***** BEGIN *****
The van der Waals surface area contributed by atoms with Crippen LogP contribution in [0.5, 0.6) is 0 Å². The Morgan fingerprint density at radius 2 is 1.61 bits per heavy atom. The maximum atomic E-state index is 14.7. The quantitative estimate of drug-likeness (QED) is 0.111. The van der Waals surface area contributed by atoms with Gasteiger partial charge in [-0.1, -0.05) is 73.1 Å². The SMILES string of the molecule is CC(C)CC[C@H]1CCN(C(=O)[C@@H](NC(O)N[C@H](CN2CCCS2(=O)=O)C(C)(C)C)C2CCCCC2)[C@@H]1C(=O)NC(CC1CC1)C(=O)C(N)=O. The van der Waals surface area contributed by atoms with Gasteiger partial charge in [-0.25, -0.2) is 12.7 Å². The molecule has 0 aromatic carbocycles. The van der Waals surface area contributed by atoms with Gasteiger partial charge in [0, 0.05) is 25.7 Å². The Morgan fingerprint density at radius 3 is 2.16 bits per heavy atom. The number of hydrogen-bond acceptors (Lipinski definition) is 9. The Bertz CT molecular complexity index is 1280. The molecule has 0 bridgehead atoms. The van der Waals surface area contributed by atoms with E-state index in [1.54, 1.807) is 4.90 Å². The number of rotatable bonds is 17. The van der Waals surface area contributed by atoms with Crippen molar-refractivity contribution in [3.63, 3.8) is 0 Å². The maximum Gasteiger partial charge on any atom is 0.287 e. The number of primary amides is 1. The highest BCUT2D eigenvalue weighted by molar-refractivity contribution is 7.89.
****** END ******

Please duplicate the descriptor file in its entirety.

The van der Waals surface area contributed by atoms with Crippen LogP contribution in [0.5, 0.6) is 0 Å². The Morgan fingerprint density at radius 2 is 1.61 bits per heavy atom. The maximum atomic E-state index is 14.7. The quantitative estimate of drug-likeness (QED) is 0.111. The van der Waals surface area contributed by atoms with Gasteiger partial charge in [-0.1, -0.05) is 73.1 Å². The SMILES string of the molecule is CC(C)CC[C@H]1CCN(C(=O)[C@@H](NC(O)N[C@H](CN2CCCS2(=O)=O)C(C)(C)C)C2CCCCC2)[C@@H]1C(=O)NC(CC1CC1)C(=O)C(N)=O. The van der Waals surface area contributed by atoms with Gasteiger partial charge in [-0.25, -0.2) is 12.7 Å². The molecule has 0 aromatic carbocycles. The van der Waals surface area contributed by atoms with Gasteiger partial charge in [0, 0.05) is 25.7 Å². The Morgan fingerprint density at radius 3 is 2.16 bits per heavy atom. The number of hydrogen-bond acceptors (Lipinski definition) is 9. The Bertz CT molecular complexity index is 1280. The molecule has 0 bridgehead atoms. The van der Waals surface area contributed by atoms with E-state index in [1.54, 1.807) is 4.90 Å². The number of rotatable bonds is 17. The van der Waals surface area contributed by atoms with Crippen molar-refractivity contribution in [3.63, 3.8) is 0 Å². The maximum Gasteiger partial charge on any atom is 0.287 e. The number of primary amides is 1. The highest BCUT2D eigenvalue weighted by molar-refractivity contribution is 7.89.